Gunboat Diplomacy and the Ghost of Captain Mahan

Originally posted at TomDispatch. Amid the intense coverage of Russian cyber-maneuvering and North Korean missile threats, another kind of great-power rivalry has been playing out quietly in the Indian and Pacific oceans. The U.S. and Chinese navies have been repositioning warships and establishing naval bases as if they were so many pawns on a geopolitical … Continue reading “Gunboat Diplomacy and the Ghost of Captain Mahan”

Cleaning House, Enabling War

Originally posted at TomDispatch. His appointment was a genuine Bolton from the blue (so to speak). After all, everyone knew that former U.N. Ambassador (and Fox News commentator) John Bolton couldn’t be chosen for a major post in the Trump administration. No, not because of his outlandish views on war-making, or his responsibility for helping … Continue reading “Cleaning House, Enabling War”

Selling Arms as if There Were No Tomorrow

Few American exports are more successful globally than things that go boom in the night: Hollywood movies – especially, of course, superhero films, which regularly garner vast international audiences – and advanced weaponry of just about every imaginable kind. As TomDispatch regular and Pentagon expert William Hartung points out today, while Donald Trump has been … Continue reading “Selling Arms as if There Were No Tomorrow”

Making Atrocities Great Again

Originally posted at TomDispatch. There’s been a lot of free-floating fear and horror in the media recently about the appointment as national security adviser of John Bolton, a man who’s been itching for war(s) since the 1990s. His approach to Iran and North Korea in particular (not quite nuke ’em!, but not that much short … Continue reading “Making Atrocities Great Again”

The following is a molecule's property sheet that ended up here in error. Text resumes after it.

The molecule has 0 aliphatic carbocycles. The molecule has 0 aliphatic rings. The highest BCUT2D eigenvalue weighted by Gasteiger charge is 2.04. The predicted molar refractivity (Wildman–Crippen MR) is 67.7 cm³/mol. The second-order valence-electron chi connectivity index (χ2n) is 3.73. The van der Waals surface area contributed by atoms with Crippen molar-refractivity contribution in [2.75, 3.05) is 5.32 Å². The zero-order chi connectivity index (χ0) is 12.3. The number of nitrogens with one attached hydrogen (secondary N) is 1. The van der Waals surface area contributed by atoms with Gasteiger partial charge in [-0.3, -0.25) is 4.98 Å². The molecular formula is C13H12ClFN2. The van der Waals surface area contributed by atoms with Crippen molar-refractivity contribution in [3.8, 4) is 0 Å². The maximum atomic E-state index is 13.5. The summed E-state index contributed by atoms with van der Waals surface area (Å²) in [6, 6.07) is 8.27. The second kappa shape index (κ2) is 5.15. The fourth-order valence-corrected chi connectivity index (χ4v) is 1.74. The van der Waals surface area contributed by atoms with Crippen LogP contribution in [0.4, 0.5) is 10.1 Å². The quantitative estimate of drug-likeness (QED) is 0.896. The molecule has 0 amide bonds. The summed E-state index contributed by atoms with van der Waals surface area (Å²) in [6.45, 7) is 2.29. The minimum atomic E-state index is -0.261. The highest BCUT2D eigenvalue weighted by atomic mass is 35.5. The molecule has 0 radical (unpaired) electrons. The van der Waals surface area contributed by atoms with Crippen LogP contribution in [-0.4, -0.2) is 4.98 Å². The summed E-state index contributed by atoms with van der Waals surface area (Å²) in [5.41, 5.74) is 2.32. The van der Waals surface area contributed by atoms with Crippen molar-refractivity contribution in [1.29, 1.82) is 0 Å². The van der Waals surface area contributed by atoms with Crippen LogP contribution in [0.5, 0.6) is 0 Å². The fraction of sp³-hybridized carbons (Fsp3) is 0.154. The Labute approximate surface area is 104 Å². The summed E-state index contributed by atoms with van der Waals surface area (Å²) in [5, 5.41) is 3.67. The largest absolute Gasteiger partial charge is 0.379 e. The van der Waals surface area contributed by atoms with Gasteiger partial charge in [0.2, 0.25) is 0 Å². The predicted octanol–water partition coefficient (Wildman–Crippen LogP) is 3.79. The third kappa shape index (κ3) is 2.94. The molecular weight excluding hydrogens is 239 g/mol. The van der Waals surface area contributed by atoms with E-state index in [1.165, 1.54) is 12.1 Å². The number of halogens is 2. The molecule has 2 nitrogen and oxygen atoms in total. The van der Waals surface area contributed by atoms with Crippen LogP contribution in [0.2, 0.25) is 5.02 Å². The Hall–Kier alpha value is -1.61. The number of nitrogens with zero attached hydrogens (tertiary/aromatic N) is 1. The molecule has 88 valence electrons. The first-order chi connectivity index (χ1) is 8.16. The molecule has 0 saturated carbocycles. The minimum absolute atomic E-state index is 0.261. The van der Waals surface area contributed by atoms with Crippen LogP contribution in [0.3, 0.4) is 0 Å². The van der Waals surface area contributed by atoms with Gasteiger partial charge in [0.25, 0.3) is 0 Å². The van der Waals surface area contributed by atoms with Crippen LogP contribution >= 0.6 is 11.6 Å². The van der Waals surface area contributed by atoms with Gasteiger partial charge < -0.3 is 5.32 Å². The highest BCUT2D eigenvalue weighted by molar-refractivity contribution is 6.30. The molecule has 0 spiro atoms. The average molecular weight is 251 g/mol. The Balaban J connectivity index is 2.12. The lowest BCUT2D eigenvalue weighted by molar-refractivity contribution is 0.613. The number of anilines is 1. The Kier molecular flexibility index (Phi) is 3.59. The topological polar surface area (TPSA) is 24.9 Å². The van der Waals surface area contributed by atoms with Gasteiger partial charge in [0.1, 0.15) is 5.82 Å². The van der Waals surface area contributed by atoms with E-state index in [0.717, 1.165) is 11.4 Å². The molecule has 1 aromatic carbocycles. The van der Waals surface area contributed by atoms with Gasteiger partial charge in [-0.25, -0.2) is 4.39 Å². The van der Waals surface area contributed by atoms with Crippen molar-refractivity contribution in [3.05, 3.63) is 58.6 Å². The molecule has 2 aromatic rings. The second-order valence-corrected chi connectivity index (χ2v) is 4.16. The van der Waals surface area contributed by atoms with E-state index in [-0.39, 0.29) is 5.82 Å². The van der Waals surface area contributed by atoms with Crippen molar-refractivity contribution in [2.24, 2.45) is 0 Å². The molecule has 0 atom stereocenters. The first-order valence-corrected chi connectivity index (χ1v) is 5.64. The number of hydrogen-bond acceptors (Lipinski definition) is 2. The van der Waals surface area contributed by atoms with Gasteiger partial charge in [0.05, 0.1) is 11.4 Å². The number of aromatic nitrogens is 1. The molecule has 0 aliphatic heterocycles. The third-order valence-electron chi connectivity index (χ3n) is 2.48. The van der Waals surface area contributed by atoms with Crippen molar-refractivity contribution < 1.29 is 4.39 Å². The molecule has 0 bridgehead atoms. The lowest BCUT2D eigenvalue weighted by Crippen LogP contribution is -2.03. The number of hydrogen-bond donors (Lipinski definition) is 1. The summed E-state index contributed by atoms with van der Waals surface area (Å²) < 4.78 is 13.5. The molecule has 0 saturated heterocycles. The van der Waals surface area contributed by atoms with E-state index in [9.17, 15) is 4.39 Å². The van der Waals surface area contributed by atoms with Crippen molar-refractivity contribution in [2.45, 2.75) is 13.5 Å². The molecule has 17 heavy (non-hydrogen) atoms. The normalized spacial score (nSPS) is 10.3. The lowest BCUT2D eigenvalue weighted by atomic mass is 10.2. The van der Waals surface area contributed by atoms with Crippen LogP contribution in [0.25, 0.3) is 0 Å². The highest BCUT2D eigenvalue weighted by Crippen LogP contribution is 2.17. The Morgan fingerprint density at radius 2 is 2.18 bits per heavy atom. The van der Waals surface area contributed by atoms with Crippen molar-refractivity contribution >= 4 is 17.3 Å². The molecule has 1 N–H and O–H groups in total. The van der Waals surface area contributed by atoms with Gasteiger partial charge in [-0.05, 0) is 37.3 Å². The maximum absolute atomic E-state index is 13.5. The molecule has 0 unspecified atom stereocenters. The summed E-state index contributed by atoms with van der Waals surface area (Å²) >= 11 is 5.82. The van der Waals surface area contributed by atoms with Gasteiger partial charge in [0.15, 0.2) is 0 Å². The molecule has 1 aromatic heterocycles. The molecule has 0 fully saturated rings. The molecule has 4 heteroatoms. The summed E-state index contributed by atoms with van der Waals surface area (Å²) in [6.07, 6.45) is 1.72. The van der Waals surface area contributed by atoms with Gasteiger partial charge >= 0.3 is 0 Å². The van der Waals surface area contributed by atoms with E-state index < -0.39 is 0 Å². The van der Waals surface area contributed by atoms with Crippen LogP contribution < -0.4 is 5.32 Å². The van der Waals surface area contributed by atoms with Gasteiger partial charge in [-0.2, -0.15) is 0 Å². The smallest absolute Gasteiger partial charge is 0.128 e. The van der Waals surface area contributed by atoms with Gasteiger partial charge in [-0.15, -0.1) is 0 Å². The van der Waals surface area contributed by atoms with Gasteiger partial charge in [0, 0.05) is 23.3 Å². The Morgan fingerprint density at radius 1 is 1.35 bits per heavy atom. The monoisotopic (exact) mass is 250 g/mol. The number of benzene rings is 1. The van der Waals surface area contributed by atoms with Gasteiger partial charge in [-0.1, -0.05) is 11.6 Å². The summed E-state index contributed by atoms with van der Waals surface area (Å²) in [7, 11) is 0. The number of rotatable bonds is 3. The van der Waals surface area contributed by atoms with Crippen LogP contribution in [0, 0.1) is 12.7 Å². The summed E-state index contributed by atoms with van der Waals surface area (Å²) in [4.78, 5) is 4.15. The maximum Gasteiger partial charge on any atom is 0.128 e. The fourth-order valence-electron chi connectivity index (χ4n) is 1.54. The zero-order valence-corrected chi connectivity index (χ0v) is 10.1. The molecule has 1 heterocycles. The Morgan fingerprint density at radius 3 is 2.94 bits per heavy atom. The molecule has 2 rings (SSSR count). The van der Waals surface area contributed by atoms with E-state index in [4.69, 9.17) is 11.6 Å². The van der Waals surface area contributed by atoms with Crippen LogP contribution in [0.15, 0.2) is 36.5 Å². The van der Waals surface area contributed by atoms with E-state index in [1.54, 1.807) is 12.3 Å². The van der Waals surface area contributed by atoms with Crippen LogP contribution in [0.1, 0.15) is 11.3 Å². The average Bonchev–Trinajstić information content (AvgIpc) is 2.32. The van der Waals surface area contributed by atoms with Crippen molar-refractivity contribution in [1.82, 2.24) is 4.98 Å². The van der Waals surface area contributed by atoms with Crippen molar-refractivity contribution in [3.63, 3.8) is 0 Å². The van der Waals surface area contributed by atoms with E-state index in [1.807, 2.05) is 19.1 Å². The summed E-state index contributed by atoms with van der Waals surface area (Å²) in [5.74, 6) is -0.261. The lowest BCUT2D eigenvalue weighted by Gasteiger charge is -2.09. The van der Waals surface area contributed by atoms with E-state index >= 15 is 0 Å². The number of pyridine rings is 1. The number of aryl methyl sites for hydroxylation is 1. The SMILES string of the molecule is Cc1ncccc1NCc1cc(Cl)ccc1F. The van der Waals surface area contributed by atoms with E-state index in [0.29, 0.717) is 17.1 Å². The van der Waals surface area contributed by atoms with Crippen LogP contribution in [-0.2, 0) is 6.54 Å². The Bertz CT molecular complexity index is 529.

An American Reckoning

Originally posted at TomDispatch. Here’s a thoroughly humdrum figure from the post-9/11 world: this February an estimated 1,294 people were killed in Iraq and another 266 wounded, including ISIS militants, numerous civilians, Iraqi security forces, Kurds, and Turks. Few of them died in major combat, just low-level incidents, suicide bombings, and bodies found in mass … Continue reading “An American Reckoning”

The Pentagon Budget as Corporate Welfare for Weapons Makers

Originally posted at TomDispatch. What company gets the most money from the U.S. government? The answer: the weapons maker Lockheed Martin. As the Washington Post recently reported, of its $51 billion in sales in 2017, Lockheed took in $35.2 billion from the government, or close to what the Trump administration is proposing for the 2019 … Continue reading “The Pentagon Budget as Corporate Welfare for Weapons Makers”

Normalizing Nukes, Pentagon-Style

Despite the dystopian fantasies about nuclear terror and destruction that hit popular culture in the Cold War era and those "duck and cover" drills kids like me experienced in school in the 1950s, the American people were generally sheltered from a full sense of the toll of a nuclear cataclysm. Consider, for instance, the U.S. … Continue reading “Normalizing Nukes, Pentagon-Style”